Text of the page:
Arts degrees are like opinions, everyone has one but it doesn't mean it's any good. But one Irish college wants to change the dire prospects for so many arts graduates: UCD arts degree changes are coming.
UCD's Bachelor of Arts - the biggest third-level degree course in the country - will soon have new degrees with internship options, and will extend the length of some courses from three to four years. Oh and existing students, listen up: the changes are due to come into effect from September 2018.
The Irish Times reports UCD said its changes are aimed at “enhancing students’ educational and employment opportunities”, which essentially means improving the chances of students gaining employment after graduation because let's be honest, an arts degree doesn't exactly guarantee you much of anything except working in retail or an unpaid internship for the rest of eternity.
UCD’s registrar, Prof Mark Rogers said the refreshed Arts degrees are the outcome of “a deep reflection on how we can best expose our students to the world leading expertise and knowledge of our faculty” i.e. they realised just how dire the jobs sitch is out in the real world.
“These degrees allow students to explore traditional arts and humanities and social sciences subjects in new and exciting combinations, while encouraging awareness of the core skills and competencies developed through this study,” he said. “This is further honed through internship, work experience, or study abroad.”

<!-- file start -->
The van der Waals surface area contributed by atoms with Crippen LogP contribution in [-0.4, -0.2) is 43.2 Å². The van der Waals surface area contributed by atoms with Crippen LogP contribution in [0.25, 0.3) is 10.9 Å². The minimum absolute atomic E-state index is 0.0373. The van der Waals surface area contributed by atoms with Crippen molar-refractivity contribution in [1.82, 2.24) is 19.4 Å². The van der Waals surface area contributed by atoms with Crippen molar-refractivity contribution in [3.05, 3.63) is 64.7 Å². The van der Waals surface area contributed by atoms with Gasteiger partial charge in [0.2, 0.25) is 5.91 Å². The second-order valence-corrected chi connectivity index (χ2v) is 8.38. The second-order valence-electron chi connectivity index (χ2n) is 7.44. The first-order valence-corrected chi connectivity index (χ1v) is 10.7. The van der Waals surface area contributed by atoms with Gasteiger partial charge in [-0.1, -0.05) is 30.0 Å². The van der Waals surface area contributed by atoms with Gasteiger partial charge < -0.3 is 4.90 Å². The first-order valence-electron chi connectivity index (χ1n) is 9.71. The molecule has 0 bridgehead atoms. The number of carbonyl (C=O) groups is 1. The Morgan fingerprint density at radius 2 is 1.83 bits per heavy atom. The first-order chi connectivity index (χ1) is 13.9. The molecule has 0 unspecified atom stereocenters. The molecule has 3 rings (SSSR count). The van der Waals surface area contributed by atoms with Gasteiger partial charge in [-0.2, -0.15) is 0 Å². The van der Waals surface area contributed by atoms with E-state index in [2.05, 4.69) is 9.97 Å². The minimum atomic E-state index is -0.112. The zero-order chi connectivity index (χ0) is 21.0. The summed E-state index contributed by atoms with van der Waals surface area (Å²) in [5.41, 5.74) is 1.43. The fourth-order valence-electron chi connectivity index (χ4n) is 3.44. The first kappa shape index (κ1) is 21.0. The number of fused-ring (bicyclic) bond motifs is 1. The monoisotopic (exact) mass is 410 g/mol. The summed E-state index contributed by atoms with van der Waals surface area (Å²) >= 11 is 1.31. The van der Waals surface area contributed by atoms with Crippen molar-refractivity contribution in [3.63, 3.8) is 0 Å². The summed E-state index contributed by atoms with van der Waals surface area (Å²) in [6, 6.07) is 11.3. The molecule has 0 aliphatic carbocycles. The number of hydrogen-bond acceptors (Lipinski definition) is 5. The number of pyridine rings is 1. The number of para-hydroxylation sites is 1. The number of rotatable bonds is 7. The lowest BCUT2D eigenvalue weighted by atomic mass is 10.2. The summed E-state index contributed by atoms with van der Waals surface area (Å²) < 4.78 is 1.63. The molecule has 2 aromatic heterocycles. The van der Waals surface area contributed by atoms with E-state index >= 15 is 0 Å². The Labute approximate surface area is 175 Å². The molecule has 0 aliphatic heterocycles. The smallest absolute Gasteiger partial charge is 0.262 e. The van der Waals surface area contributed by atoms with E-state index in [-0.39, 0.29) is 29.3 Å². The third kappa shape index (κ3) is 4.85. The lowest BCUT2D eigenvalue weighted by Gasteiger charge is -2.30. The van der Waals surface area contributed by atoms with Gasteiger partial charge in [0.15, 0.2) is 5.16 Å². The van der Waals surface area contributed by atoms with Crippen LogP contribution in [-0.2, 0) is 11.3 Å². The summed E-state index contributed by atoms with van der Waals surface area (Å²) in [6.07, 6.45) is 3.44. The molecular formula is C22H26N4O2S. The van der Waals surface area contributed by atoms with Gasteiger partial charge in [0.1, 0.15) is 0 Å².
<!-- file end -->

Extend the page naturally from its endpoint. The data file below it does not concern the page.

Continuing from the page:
- Three new arts and humanities degree programmes
- Four social science programmes
- The main degree will have five options over four years, as well as internship, study abroad and extended research options
- The economics, psychology and sociology degrees will all stay at three years
- The BA degree will become a joint-honours degree run over three years, with an option of a fourth year in an overseas partner university
- Students may choose a two-subject major (such as art history, English, geography, etc), or a major plus a minor, from a choice of 19 subjects.
- A new four-year humanities degree with nine different options such as Celtic studies, art history and history, or English, drama and creative writing.
- A new four-year modern languages programme, with the choice of a two-subject combination from French, German, Italian and Spanish.
The changes will also hopefully stop parents from questioning whether an arts degree is the best idea - because it actually is for so many talented and creative people out there.
Fingers crossed these changes mean happy times after college.